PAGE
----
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Olumide Julius Oyekunle

When Royalty Embraces Progress – Still on Ooni’s Visit to Canada @150

Traditional rulers in Africa are no doubt an embodiment of grace personified. They never walk alone like the slogan of the popular English Premier League side and of course, their roles as the custodian of culture gives them a social status that enables them to flaunt regalia and decorate themselves with women as if they were commodities. In the 21st century, the splendour symbol associated with our traditional institutions has not only relegated it to mere ceremonial platforms where individual roles are ascribed rather than attained. More importantly, the politicization of the traditional institution and its tendency to be manipulated by ‘brown envelopes’ is an anathema to the revered entity, even as their communities remain underdeveloped and backward (do they really care?)

It is in this vein that the Imperial Majesty, the Ooni of Ife Oba Babatunde Adeyeye Enitan Ogunwusi will be a shining example to many traditional rulers not only in Nigeria, but also within the African continent. The King’s recent visit to Canada @150 and the recognition by the Nigerian community in Canada and the Canadian government is testament to the progressive manner in which he has conducted himself within the few months he’s been on the throne. Progressive Royalty is what we need to bring development to Africa and it involves moving away from palaces and towns and away from the dirty politics in our land to connect with governments across the world.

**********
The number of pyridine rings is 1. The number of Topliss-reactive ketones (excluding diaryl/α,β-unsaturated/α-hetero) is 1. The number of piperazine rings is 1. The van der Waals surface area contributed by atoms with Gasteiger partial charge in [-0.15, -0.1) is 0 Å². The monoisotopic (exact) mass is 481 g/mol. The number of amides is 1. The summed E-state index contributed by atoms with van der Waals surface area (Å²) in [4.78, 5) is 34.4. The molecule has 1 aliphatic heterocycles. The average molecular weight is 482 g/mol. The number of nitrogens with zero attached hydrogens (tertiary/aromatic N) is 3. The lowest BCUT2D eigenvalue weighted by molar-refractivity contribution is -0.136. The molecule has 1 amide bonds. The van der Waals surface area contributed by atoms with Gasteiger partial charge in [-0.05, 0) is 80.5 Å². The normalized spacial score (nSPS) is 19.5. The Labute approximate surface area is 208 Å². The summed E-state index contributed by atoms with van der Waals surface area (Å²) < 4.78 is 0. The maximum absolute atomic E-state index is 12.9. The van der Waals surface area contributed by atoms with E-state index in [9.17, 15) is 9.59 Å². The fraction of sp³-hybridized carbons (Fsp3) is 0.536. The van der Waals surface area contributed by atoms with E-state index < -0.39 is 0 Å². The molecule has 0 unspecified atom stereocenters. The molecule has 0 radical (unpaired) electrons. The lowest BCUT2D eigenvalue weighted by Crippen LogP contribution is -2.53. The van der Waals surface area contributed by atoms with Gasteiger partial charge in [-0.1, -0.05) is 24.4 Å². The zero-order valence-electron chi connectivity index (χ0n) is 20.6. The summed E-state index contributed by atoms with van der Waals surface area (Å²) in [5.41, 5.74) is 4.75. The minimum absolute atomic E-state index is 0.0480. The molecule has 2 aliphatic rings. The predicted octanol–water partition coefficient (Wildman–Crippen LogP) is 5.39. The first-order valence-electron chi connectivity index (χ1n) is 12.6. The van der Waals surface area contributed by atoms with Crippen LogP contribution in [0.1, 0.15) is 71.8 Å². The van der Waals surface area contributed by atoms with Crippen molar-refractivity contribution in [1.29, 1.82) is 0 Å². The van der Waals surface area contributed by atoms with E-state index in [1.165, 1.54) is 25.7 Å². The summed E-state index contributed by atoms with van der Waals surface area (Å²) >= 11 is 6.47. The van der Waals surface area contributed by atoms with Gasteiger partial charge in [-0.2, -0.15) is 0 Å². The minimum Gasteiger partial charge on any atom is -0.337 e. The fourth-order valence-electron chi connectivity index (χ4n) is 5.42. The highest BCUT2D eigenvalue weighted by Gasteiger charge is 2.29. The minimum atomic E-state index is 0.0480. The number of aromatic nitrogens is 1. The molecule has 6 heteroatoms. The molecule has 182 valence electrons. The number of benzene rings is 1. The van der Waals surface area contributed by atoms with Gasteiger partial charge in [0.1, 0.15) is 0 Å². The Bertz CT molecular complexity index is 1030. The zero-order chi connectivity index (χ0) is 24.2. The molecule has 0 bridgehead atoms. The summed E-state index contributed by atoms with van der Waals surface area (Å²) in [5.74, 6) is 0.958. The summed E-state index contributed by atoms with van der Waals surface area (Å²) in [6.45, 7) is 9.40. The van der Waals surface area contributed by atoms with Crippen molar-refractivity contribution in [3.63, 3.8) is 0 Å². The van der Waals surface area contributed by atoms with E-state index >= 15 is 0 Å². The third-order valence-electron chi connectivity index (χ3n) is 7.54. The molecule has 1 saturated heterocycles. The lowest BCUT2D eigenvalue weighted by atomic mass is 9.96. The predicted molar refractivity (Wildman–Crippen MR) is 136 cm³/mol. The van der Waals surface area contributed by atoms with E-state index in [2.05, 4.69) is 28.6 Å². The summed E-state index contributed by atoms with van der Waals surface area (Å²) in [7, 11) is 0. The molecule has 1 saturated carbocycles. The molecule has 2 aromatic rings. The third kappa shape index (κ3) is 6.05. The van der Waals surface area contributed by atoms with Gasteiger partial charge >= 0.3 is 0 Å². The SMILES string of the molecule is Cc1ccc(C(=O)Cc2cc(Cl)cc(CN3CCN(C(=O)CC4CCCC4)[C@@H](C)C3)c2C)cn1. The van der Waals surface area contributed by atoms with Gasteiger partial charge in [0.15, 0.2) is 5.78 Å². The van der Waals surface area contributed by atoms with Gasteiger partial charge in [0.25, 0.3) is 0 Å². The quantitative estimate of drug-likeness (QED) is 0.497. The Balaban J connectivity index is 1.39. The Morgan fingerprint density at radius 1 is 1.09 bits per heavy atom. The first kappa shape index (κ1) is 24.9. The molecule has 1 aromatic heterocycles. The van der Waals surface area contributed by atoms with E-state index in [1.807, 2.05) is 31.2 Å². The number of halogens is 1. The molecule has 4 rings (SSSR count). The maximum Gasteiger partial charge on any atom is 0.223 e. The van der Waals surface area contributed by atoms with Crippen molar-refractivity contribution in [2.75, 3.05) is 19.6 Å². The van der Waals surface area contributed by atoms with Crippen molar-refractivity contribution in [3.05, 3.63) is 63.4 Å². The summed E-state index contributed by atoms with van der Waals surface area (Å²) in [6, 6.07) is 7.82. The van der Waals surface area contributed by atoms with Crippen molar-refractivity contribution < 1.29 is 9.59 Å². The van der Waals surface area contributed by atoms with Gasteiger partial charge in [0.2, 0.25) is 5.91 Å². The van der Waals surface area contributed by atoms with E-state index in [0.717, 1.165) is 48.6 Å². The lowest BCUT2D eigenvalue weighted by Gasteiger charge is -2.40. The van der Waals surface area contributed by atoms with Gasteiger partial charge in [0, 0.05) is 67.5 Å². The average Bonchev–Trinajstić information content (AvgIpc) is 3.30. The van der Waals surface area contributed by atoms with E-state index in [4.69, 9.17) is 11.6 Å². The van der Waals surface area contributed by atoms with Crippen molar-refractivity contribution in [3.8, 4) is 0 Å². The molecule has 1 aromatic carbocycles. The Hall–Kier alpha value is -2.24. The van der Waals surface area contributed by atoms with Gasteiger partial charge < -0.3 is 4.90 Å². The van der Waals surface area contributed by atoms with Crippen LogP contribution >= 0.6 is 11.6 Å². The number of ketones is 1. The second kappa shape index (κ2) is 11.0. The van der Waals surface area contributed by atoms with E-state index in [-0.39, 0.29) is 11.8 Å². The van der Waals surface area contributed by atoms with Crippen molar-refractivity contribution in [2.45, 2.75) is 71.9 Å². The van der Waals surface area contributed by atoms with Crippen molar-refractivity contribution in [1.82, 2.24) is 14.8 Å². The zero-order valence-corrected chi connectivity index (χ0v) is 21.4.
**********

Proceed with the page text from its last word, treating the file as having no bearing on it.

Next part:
Making the most of the position to advance the course of humanity through linking with captains of industries and international organizations is the most formidable tool for an institution that cares. Imagine an Ile-Ife with a Silicon Valley or manufacturing companies that export commodities. Traditional rulers can make things happen without waiting for their various governments. The Ooni has become exemplary in bringing development to his people as this is evident in the transport scheme introduced in Ile-Ife. It is hoped that His Royal Majesty’s visit would not be for tourism alone as we hope Nigerians will begin to see the impact of progressive royalty.

The Ooni’s presence in Canada was also an occasion to showcase the rich heritage of Africa and to make Nigerians living in Canada aware of the need to preserve their culture and transfer same to coming generations. Indeed, the liberation and emancipation of the black race will require active roles by our traditional institution on the global stage.